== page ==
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How To Handle Negative Interview Feedback

By Simon on

It is unequivocally a royal pain in the derriere when you’ve been to one, two, or sometimes even three interviews, and you receive a response that says “we really liked you, but we’ve found someone that is a better fit”. It may be dressed up differently at times, but the bottom line is that you’ve not been successful. Receiving negative interview feedback is simply not a pleasant experience.

Feeling Rejected

I’ve no doubt this will leave you feeling frustrated, irritated, or angry, or maybe a mix of all three. The brutal reality is, however, that it is completely out of your control. There is nothing you can do to reverse the decision. It is entirely down to you, though, whether you let it get to you or wash over you. My advice is do the latter. Please don’t think I’m being complacent here, particularly if you’ve put in a lot of effort into the process. But don’t beat yourself up if the job has been offered to someone else. My advice is to take control of your thoughts. See it as their loss and keep moving forward, until you find a role that is exactly what you want.

You may look back and realise that you could have answered some questions a bit better. If that is the case, you’ve got to view it as hard-learned lesson and realise that the chance of you being asked similar question(s) at future interviews is highly probable. The format of interviews has not really changed over the past decade. There is every chance you will be asked the same questions, possibly in a different order, at most interviews. So it’s all about getting yourself ready for these common questions and being able to answer them clearly and concisely. You cannot beat the experience of a live interview, even if you’ve had a stinker, because you can always look for opportunities to improve and enhance your responses.

Learn From Negative Interview Feedback

Do learn from the process if you’ve had a positive experience. Take on board constructive feedback particularly if it will help you perform better in future interviews. It’s also important to note, however, that constructive criticism isn’t always delivered in the nicest way. You sometimes need to put your feelings to one side to learn from negative feedback. In reality, it is probably one of the most difficult challenges you will face during the selection process, but it shows a lot of character to take it on board and learn. It may still feel harsh, but if there’s greater value underneath, don’t dismiss it. It may help you in the long run.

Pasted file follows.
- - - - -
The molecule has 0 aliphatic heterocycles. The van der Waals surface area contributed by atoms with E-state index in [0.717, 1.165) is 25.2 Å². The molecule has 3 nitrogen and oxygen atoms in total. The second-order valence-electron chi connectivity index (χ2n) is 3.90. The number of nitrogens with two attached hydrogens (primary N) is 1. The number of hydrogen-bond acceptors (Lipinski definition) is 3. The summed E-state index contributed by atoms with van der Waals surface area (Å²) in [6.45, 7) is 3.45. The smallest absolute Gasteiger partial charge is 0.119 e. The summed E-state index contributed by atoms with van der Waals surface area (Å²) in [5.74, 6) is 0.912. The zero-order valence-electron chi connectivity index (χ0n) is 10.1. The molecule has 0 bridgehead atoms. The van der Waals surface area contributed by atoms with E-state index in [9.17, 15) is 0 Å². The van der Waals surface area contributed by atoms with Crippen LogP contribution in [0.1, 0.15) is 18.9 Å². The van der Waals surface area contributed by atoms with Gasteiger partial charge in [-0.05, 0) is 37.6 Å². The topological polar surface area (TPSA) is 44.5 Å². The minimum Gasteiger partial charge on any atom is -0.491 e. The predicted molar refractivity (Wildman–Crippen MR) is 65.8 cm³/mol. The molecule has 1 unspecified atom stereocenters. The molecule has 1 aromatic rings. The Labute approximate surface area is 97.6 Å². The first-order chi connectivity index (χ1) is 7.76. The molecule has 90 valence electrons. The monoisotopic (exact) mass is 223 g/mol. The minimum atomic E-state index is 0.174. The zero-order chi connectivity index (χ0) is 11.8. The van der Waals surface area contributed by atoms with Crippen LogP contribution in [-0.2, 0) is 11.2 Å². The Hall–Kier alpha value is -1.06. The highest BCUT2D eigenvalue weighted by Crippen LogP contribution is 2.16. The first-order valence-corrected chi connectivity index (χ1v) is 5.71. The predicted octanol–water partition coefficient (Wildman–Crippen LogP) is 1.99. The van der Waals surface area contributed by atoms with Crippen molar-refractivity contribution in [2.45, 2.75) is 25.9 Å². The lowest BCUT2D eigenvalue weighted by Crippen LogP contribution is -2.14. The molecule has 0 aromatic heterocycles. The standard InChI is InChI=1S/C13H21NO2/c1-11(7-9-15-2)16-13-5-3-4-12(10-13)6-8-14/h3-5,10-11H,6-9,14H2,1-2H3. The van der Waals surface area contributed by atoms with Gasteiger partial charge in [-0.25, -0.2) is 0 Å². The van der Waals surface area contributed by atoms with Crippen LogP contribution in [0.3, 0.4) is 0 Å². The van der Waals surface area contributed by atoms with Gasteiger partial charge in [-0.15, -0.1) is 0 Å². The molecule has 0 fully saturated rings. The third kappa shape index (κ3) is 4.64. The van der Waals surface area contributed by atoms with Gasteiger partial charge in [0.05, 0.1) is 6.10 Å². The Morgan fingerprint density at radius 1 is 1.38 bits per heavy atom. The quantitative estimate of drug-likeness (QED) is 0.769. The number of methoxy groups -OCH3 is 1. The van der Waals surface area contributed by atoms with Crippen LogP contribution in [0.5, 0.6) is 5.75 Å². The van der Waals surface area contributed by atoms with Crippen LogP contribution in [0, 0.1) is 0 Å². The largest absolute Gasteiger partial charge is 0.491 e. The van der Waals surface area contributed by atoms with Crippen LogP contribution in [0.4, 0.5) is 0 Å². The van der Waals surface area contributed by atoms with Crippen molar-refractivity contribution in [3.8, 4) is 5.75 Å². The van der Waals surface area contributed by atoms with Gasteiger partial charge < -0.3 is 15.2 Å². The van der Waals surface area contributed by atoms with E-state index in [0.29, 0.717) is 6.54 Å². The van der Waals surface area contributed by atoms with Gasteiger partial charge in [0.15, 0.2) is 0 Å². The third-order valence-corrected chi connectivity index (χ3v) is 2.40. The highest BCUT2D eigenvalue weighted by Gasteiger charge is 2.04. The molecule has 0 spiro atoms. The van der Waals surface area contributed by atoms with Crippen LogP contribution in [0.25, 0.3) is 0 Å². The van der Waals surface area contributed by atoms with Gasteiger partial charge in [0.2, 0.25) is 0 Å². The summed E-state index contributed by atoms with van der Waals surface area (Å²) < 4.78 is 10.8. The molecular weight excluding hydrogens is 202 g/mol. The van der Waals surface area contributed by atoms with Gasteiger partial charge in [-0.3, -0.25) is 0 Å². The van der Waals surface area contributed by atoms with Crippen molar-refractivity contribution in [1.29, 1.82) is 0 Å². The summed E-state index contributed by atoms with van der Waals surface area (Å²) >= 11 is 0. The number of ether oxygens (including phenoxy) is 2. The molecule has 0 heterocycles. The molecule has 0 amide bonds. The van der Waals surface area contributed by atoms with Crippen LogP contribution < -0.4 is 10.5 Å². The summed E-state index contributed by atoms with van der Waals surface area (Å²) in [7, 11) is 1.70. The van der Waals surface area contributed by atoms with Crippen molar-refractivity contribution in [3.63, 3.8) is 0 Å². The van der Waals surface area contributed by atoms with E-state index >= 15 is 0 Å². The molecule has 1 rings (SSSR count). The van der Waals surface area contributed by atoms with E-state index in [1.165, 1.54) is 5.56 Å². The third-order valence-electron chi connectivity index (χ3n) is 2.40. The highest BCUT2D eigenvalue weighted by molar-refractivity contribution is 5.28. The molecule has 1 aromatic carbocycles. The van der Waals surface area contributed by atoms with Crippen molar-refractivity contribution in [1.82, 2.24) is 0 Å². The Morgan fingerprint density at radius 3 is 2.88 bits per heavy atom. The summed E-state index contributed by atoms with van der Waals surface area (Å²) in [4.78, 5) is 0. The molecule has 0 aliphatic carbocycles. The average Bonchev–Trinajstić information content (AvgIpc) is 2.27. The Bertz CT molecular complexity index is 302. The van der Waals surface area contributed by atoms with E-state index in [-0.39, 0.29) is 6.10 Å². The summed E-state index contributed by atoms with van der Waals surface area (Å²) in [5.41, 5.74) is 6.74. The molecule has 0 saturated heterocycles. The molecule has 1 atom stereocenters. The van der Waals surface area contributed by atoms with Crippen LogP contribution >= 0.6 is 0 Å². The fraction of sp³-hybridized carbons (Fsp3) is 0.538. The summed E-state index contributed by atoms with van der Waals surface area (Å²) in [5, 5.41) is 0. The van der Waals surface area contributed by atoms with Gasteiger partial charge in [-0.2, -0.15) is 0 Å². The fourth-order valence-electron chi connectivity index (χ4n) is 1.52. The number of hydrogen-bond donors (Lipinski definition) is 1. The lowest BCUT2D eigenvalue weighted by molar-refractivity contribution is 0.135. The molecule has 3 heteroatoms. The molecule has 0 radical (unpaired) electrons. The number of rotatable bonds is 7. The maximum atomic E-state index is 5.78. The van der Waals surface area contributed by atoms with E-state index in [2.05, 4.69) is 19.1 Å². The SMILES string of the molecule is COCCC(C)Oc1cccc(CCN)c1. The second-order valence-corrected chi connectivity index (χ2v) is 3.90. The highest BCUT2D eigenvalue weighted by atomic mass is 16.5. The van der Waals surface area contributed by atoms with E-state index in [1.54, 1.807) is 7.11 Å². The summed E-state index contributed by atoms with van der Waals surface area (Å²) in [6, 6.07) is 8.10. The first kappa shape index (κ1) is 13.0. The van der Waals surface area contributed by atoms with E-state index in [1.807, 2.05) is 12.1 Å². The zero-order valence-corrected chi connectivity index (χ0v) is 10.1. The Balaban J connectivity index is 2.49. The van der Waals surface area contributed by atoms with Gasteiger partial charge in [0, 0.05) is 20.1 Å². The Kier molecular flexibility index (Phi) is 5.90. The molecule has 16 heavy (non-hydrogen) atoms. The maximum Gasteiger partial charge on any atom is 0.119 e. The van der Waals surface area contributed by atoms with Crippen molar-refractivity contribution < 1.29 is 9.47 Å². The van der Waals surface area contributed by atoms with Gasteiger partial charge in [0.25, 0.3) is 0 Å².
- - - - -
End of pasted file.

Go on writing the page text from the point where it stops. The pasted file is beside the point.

The way to gain employment, particularly for those who are looking for more junior roles in the creative sectors where there is a lot of competition, is to keep applying and build on your interview experiences. It is also really important to keep the momentum going and focus on getting interviews that are relevant to your aspirations. I have seen many people become dispirited after a couple of knock backs. But you have to keep going and take confidence from getting recognised by a company. There are numerous applicants that don’t make it past the application stage! If your application has led to an interview, and subsequent further interviews, then you are definitely on the right track.

Context Is Important!

It is also worth bearing in mind that, even if you’ve been unsuccessful on several occasions, you are competing for jobs in a highly competitive job market. This is particularly relevant for roles at Account Executive level in the PR, digital and marketing sectors. Where you may feel that you have 90% of the required qualifications, the employer may be in a position where they need to hire someone who ticks all the boxes. This is incredibly frustrating and it’s not uncommon for people to feel a sense of rejection. But, in seeking out new employment, there is always the risk of not being selected. So just take it on the chin and continually look for ways you can improve your chances.

It is also worthwhile to hold out for something you really want to do. You will often hear people urging you to choose a career or job which can offer long term security. My thought is that this may be good for those who long to be teachers or accountants, but it won’t work for those who don’t. You’ll most likely spend your time feeling frustrated or hemmed into a job you resent that is the opposite of what you want. I’ve yet to meet anyone who regretted having followed their passion! Even if it doesn’t work out or you have less money or job security, you will always feel fulfilled.

Move On From The Rejection

Disappointed candidates quite rightly often ask us why they weren’t selected and, in all honesty, you may never be given the real reason. Employers have no legal or ethical obligation to explain in detail why you aren’t the chosen one, and those that do are always worth listening to. When you’re not offered the part, square your shoulders and become even more determined to nail the next one. Remember that U2 were rejected by RSO records for being “not suitable at present”. Wonder if they ever regretted that decision!